According to the city Department of Education, the process is expected to unfold over the rest of this school year, with multiple rounds of public gatherings, community presentations and closed-door meetings.
The consultants from WXY and the district office have assembled a working group of community stakeholders to lead engagement, said Katie O’Hanlon, a DOE spokesperson. The roster was announced Thursday night — listing affiliations of members, but omitting their names.
The group met for the first time Wednesday, according to an email circulated by WXY.
Effort Started Two Years Ago
In 2017, the DOE formed a School Diversity Advisory Group of students, experts, parents, advocates and others to draw up policy recommendations to promote diversity and integration.
This June, the mayor and schools chancellor announced the bulk of the recommendations would be adopted, such as establishing new diversity metrics and monitoring disparities across schools’ student discipline practices.
District 9 in The Bronx, Brooklyn’s Districts 13 and 16, and Staten Island’s District 31 will also be drafting diversity plans as part of the effort.
Some middle schools in these five districts, including District 28, admit children based on residential zones. Others accept children from anywhere in the district, and each school sets its own admissions policies, O’Hanlon said.
WXY’s $775,000 contract with the city covers planning for all five districts, at a fee of $155,000 per district, paid for by the grants. Staten Island has not yet opted to work with the firm, according to DOE.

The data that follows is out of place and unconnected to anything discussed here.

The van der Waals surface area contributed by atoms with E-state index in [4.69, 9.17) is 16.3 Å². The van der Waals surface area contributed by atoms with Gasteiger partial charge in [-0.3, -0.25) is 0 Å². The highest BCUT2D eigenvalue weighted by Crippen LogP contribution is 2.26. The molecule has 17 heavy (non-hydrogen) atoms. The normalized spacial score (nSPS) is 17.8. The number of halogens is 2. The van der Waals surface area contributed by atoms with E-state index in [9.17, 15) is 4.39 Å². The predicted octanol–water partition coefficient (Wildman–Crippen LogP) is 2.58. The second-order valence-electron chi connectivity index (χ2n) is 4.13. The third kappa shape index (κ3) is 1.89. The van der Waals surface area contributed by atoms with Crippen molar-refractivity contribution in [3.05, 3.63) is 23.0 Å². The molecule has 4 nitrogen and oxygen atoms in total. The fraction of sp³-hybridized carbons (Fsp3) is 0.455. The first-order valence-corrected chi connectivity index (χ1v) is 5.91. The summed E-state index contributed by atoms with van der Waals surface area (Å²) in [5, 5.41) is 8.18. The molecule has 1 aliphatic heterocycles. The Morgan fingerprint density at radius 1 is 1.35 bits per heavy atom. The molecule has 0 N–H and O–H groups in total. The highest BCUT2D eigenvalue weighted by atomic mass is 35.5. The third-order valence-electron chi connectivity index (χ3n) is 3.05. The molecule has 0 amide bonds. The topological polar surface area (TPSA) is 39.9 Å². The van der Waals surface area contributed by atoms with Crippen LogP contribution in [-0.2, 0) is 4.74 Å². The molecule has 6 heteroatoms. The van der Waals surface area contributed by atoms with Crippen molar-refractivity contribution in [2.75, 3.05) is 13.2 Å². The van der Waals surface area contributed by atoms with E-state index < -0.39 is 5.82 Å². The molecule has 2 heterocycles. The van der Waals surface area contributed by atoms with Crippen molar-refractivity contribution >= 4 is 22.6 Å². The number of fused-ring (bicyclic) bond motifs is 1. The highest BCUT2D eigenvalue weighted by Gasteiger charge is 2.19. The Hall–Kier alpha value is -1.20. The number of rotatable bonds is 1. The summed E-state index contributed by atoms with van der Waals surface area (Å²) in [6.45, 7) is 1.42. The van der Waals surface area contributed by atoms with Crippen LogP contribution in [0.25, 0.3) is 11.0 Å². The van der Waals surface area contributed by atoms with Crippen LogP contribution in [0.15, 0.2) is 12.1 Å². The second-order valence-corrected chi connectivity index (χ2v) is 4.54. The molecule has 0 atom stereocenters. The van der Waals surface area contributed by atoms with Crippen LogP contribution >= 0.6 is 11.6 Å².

The DOE noted in contract papers that it selected WXY in part because of its experience leading Brooklyn’s District 15 middle school diversity plan, unveiled in June 2017 and implemented this fall.
The district, with DOE’s approval, opted to eliminate admissions screens — grades, test scores, attendance and/or auditions — in favor of a lottery system giving priority to English language learners, low-income students, and those living in temporary housing.
Recent city data showed that district’s schools became more diverse this year — and not at the expense of a disproportionate number of white and middle-class families pulling their kids out of public schools.
At the Thursday meeting, District 15’s diversity changes were not seen as a success at all by the few who mentioned it, noting that some students no longer were able to go to their closest zoned school.
“District 15 is one-third the size of District 28 in both population and geography. Geography is important because it means longer travel time for those being allocated to schools they did not choose,” said parent Jason Fink.
Fink added that District 15’s diversity plan lists 10 goals, with the final one being for it to serve as a model for other districts.
“The question you all have to ask, is do you want that plan to be serving as a model for this one? Because that’s what’s on the table.”